By Greg Robb, MarketWatch
The upturn in 2020 is based on projected improvement in a number of stressed emerging market economies like Turkey, Iran and Argentina.
“With uncertainty about prospects for several of these countries, a projected slowdown in China and the U.S. and prominent downside risks, a much more subdued pace of global activity could well materialize,” the IMF said.
Gopinath raised the possibility of the need for emergency action in the form of “an internationally coordinated fiscal response” if economic growth were to deteriorate further.
U.S. stocks were immune to pessimism with both the Dow Jones Industrial Average /zigman2/quotes/210598065/realtime DJIA +0.36% and the S&P 500 Index /zigman2/quotes/210599714/realtime SPX +0.45% rising closer to record highs on Tuesday.
The yield on the 10-year U.S. Treasury note /zigman2/quotes/211347051/realtime BX:TMUBMUSD10Y 0.00% inched higher to 1.774%.
Germany should boost fiscal spending, the agency said.
“A country like Germany should take advantage of negative borrowing rates to invest in social and infrastructure capital, even from a pure cost-benefit perspective,” the IMF said.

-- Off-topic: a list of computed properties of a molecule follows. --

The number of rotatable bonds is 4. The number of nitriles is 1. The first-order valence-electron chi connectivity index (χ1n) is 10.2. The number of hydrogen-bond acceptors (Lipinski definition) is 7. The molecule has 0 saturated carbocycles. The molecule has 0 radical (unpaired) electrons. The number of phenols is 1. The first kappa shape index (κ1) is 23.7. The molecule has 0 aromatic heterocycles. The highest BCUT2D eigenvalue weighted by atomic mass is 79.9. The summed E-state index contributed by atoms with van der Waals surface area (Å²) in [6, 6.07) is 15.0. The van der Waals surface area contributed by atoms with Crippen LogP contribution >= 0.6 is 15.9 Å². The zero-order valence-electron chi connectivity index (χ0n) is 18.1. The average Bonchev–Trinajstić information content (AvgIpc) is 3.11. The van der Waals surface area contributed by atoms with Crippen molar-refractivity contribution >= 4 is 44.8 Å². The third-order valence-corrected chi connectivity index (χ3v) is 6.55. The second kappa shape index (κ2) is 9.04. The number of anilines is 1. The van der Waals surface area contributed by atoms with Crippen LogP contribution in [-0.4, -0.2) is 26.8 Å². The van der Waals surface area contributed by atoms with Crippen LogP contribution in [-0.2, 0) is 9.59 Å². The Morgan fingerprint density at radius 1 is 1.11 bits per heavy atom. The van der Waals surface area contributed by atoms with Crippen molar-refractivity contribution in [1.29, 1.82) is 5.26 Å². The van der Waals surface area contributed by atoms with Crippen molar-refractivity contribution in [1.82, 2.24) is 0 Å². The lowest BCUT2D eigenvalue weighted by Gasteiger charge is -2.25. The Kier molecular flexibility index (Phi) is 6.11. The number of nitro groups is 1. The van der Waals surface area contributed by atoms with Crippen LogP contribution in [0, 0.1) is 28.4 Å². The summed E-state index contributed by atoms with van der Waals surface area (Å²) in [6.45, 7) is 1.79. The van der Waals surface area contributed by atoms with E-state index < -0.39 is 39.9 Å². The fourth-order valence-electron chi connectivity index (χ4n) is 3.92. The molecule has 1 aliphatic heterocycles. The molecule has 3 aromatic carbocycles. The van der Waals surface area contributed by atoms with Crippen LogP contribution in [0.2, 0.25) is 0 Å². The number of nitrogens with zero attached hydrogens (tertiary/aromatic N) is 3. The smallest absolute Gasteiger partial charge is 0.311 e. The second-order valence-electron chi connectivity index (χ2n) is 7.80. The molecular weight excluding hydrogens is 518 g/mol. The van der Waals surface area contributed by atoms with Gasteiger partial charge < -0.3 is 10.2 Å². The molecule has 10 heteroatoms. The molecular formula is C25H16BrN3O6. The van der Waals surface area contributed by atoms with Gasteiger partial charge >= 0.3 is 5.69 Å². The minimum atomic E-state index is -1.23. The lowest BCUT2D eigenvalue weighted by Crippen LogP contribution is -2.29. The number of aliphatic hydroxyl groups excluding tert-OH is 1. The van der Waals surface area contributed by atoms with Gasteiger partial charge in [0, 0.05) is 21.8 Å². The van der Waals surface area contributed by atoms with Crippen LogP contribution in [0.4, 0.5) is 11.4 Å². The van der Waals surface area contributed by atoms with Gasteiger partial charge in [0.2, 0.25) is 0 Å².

|2018||2019 forecast||2020 forecast|
While manufacturing has suffered globally, the service sector has held up, at least so far, but there is a concern this can’t last.
“The divergence between manufacturing and services has persisted for an atypically long duration, which raises concerns of whether and when weakness in manufacturing may spill over into the services sector,” she said.
The IMF said monetary policy easing by the Federal Reserve and other central banks has helped support growth and reduce downside risks.
Without this monetary stimulus, global growth would be lower by 0.5 percentage points in both 2019 and 2020.
The world economy is projected to grow slightly faster in 2021-24 thanks to growth in emerging market economies.
Yet growth in key economies, the U.S., China, euro area and Japan, the so-called “Gang of Four,” is expected to moderate “into 2020 and beyond.”